That is like saying a ride on horseback is materially indistinguishable from a flight to the moon. Both are ways of getting from point A to point B, but little else justifies lumping them together. Modern cell phones, as a category, implicate privacy concerns far beyond those implicated by the search of a cigarette pack, a wallet, or a purse.
Id. at 2488-89.
And this was not all the Court had to say about the greater privacy interests implicated by cell phone searches. It noted that “[c]ell phones differ in both a quantitative and qualitative sense from other objects that might be kept on an arrestee’s person,” that “many of these devices are in fact minicomputers that also happen to have the capacity to be used as a telephone,” and that “[t]hey could just as easily be called cameras, video players, rolodexes, calendars, tape recorders, libraries, diaries, albums, televisions, maps, or newspapers.” Id. at 2489. It then noted cell phones’ “immense storage capacity” and that that “has several interrelated consequences for privacy.” Id. at 2489.
First, a cell phone collects in one place many distinct types of information – an address, a note, a prescription, a bank statement, a video – that reveal much more in combination than any isolated record. Second, a cell phone’s capacity allows even just one type of information to convey far more than previously possible. The sum of an individual’s private life can be reconstructed through a thousand photographs labeled with dates, locations, and descriptions; the same cannot be said of a photograph or two of loved ones tucked into a wallet. Third, the data on a phone can date back to the purchase of the phone, or even earlier. A person might carry in his pocket a slip of paper reminding him to call Mr. Jones; he would not carry a record of all his communications with Mr. Jones for the past several months, as would routinely be kept on a phone. (Footnote omitted.)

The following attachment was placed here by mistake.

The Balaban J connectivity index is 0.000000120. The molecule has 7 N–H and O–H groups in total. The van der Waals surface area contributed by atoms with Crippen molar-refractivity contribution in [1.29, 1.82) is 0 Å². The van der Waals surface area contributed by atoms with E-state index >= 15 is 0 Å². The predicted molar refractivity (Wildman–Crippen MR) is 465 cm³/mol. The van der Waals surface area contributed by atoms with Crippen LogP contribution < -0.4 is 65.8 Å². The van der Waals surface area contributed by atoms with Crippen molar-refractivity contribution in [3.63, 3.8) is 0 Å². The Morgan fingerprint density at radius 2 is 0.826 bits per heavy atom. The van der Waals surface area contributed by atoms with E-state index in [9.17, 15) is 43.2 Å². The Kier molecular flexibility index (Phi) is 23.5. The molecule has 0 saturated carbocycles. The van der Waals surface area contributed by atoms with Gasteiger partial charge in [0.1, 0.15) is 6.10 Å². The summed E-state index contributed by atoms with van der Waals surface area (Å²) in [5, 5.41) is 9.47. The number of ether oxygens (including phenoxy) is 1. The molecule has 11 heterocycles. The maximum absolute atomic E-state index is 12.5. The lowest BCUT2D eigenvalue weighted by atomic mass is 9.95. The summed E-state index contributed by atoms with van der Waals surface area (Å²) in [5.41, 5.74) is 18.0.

Id. at 2489. “Finally,” the Court pointed out, “there is an element of pervasiveness that characterizes cell phones.” Id. at 2490. It noted that “[p]rior to the digital age, people did not typically carry a cache of sensitive personal information with them as they went about their day,” but that “[t]oday, by contrast, it is no exaggeration to say that many of the more than 90% of American adults who own a cell phone keep on their person a digital record of nearly every aspect of their lives – from the mundane to the intimate.” Id. The Court then noted that “certain types of data [stored on cell phones] are also qualitatively different” and pointed to browsing history that “could reveal an individual’s private interests or concerns,” data on a cell phone that could reveal where a person has been, and cell phone “apps” that “together can form a revealing montage of the user’s life.” Id.